Tufted duck

From Wikipedia, the free encyclopedia

Tufted duck
Male (above) and female (below)
Scientific classification Edit this classification
Domain: Eukaryota
Kingdom: Animalia
Phylum: Chordata
Class: Aves
Order: Anseriformes
Family: Anatidae
Genus: Aythya
A. fuligula
Binomial name
Aythya fuligula
Global distribution map
  Year-Round Range
  Summer Range
  Winter Range

Anas fuligula Linnaeus, 1758

The tufted duck (or tufted pochard [citation needed]) (Aythya fuligula) is a small diving duck with a population of close to one million birds, found in northern Eurasia. The scientific name is derived from Ancient Greek aithuia, an unidentified seabird mentioned by authors including Hesychius and Aristotle, and Latin fuligo 'soot' and gula 'throat'.[2]


The adult male is all black except for white flanks and a blue-grey bill with gold-yellow eyes, along with a thin crest on the back of its head. It has an obvious head tuft that gives the species its name. The adult female is brown with paler flanks, and is more easily confused with other diving ducks. In particular, some have white around the bill base which resembles the scaup species, although the white is never as extensive as in those ducks. The females' call is a harsh, growling "karr", mostly given in flight. The males are mostly silent but they make whistles during courtship based on a simple "wit-oo".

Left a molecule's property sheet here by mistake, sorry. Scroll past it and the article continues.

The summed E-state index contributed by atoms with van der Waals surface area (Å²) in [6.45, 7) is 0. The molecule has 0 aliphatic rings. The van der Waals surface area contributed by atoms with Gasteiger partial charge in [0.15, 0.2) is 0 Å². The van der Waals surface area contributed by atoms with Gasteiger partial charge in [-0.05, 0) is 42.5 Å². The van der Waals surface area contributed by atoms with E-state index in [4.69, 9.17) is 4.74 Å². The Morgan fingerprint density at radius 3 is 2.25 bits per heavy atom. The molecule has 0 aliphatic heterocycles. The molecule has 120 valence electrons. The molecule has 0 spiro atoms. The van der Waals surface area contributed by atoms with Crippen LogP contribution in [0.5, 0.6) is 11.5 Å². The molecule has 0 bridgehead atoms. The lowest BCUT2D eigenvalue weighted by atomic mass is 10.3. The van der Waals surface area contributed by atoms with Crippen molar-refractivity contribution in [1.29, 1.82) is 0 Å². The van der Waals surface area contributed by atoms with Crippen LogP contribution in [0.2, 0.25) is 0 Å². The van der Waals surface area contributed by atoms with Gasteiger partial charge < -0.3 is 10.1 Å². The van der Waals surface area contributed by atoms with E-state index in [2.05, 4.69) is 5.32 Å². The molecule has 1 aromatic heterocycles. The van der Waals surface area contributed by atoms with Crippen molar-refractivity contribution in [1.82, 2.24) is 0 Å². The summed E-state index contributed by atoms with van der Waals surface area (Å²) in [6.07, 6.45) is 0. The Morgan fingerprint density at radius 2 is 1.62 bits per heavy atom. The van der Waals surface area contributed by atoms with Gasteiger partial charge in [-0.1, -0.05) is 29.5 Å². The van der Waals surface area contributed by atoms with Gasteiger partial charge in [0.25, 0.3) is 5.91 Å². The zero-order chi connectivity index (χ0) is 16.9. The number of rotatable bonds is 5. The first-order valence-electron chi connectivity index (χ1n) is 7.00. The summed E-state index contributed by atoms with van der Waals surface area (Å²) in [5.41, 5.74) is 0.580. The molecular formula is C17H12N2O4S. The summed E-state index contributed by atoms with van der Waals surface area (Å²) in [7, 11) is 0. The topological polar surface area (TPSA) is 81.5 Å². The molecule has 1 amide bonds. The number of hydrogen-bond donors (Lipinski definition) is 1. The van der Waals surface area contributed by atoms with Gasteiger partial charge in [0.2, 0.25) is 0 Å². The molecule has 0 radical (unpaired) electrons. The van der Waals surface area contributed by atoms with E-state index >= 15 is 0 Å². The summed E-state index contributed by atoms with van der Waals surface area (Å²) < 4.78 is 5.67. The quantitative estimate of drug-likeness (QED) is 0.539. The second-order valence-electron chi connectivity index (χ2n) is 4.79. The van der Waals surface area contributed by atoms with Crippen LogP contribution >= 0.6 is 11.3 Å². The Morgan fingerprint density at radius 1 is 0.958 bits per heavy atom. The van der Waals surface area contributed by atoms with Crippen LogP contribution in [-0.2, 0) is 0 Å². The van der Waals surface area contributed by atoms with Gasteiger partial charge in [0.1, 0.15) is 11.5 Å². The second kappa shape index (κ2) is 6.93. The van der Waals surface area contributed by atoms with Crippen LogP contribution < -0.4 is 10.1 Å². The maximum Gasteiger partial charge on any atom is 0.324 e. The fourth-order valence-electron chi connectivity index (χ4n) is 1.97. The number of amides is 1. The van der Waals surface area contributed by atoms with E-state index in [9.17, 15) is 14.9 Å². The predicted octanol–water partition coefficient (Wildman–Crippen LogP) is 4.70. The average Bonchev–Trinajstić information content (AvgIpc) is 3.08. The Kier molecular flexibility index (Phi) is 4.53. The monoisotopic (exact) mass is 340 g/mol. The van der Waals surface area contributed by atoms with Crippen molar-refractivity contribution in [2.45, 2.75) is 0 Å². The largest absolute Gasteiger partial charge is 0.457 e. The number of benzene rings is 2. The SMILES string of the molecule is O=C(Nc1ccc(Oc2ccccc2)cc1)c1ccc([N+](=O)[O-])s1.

The only ducks which are similar are the greater scaup and lesser scaup, but these species have no tuft and a different call.

The tufted duck is one of the species to which the Agreement on the Conservation of African-Eurasian Migratory Waterbirds (AEWA) applies.

Refer to the following table for measurements of the tufted duck:[3]

Tufted duck measurements
Measurement Male Female
Range of mass 753-1026.2 g 629-906.8 g
Average of mass 889.6 g 768.3 g
Range of length 40.6-45.7 cm 40.6-45.7 cm
Average of length 43.2 cm 43.2 cm
Range of wingspan 20.2-21.2 cm 19.4-20.7 cm


The tufted duck breeds throughout temperate and northern Eurasia. It occasionally can be found as a winter visitor along both coasts of the United States and Canada. It is believed to have expanded its traditional range with the increased availability of open water due to gravel extraction, and the spread of freshwater mussels, a favourite food. These ducks are migratory in most of their range, and overwinter in the milder south and west of Europe, southern Asia and all year in the British Isles. One individual has been reported as far south as Melbourne, Australia. They form large flocks on open water in winter.


Their breeding habitat is close to marshes and lakes with plenty of vegetation to conceal the nest. They are also found on coastal lagoons, shorelines and sheltered ponds.


These birds feed mainly by diving, but they will sometimes upend from the surface.[4] They eat molluscs, aquatic insects and some plants and sometimes feed at night.



  1. ^ a b BirdLife International (2016). "Aythya fuligula". IUCN Red List of Threatened Species. 2016: e.T22680391A86013549. doi:10.2305/IUCN.UK.2016-3.RLTS.T22680391A86013549.en. Retrieved 12 November 2021.
  2. ^ Jobling, James A (2010). The Helm Dictionary of Scientific Bird Names. London: Christopher Helm. pp. 64, 165. ISBN 978-1-4081-2501-4.
  3. ^ Azzi, MayaV; Garrison, RyanJ. "Aythya fuligula (tufted duck)". Animal Diversity Web. Retrieved 2020-09-25.
  4. ^ Ogilvie, Malcolm A. (1986). "Tufted Duck". In Lack, Peter (ed.). The Atlas of Wintering Birds in Britain and Ireland. London, UK: T & AD Poyser. p. 110. ISBN 978-1-4081-3828-1. Retrieved 12 August 2014.

External links[edit]